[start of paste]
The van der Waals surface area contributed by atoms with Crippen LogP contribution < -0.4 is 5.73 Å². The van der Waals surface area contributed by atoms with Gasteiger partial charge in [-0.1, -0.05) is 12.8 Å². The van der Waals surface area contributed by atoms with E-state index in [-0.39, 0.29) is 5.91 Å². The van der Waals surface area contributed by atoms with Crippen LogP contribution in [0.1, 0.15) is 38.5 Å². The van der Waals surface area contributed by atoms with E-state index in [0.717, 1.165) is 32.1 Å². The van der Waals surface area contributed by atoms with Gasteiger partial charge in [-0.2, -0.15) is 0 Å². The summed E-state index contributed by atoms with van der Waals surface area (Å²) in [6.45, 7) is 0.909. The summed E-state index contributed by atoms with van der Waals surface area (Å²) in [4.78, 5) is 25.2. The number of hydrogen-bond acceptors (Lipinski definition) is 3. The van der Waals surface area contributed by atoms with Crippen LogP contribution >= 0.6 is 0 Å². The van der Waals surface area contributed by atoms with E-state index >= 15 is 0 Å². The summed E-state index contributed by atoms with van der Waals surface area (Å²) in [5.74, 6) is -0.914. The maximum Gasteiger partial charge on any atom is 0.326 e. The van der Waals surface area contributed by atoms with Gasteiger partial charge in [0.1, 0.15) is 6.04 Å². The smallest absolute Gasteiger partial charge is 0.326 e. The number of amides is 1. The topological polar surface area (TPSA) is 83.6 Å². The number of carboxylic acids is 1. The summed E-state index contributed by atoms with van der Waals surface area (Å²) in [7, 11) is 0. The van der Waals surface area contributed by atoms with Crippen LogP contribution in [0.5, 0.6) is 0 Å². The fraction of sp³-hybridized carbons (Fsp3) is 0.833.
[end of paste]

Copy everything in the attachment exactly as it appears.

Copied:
The van der Waals surface area contributed by atoms with Crippen LogP contribution < -0.4 is 5.73 Å². The van der Waals surface area contributed by atoms with Gasteiger partial charge in [-0.1, -0.05) is 12.8 Å². The van der Waals surface area contributed by atoms with E-state index in [-0.39, 0.29) is 5.91 Å². The van der Waals surface area contributed by atoms with Crippen LogP contribution in [0.1, 0.15) is 38.5 Å². The van der Waals surface area contributed by atoms with E-state index in [0.717, 1.165) is 32.1 Å². The van der Waals surface area contributed by atoms with Gasteiger partial charge in [-0.2, -0.15) is 0 Å². The summed E-state index contributed by atoms with van der Waals surface area (Å²) in [6.45, 7) is 0.909. The summed E-state index contributed by atoms with van der Waals surface area (Å²) in [4.78, 5) is 25.2. The number of hydrogen-bond acceptors (Lipinski definition) is 3. The van der Waals surface area contributed by atoms with Crippen LogP contribution >= 0.6 is 0 Å². The van der Waals surface area contributed by atoms with E-state index >= 15 is 0 Å². The summed E-state index contributed by atoms with van der Waals surface area (Å²) in [5.74, 6) is -0.914. The maximum Gasteiger partial charge on any atom is 0.326 e. The van der Waals surface area contributed by atoms with Gasteiger partial charge in [0.1, 0.15) is 6.04 Å². The smallest absolute Gasteiger partial charge is 0.326 e. The number of amides is 1. The topological polar surface area (TPSA) is 83.6 Å². The number of carboxylic acids is 1. The summed E-state index contributed by atoms with van der Waals surface area (Å²) in [7, 11) is 0. The van der Waals surface area contributed by atoms with Crippen LogP contribution in [0.5, 0.6) is 0 Å². The fraction of sp³-hybridized carbons (Fsp3) is 0.833.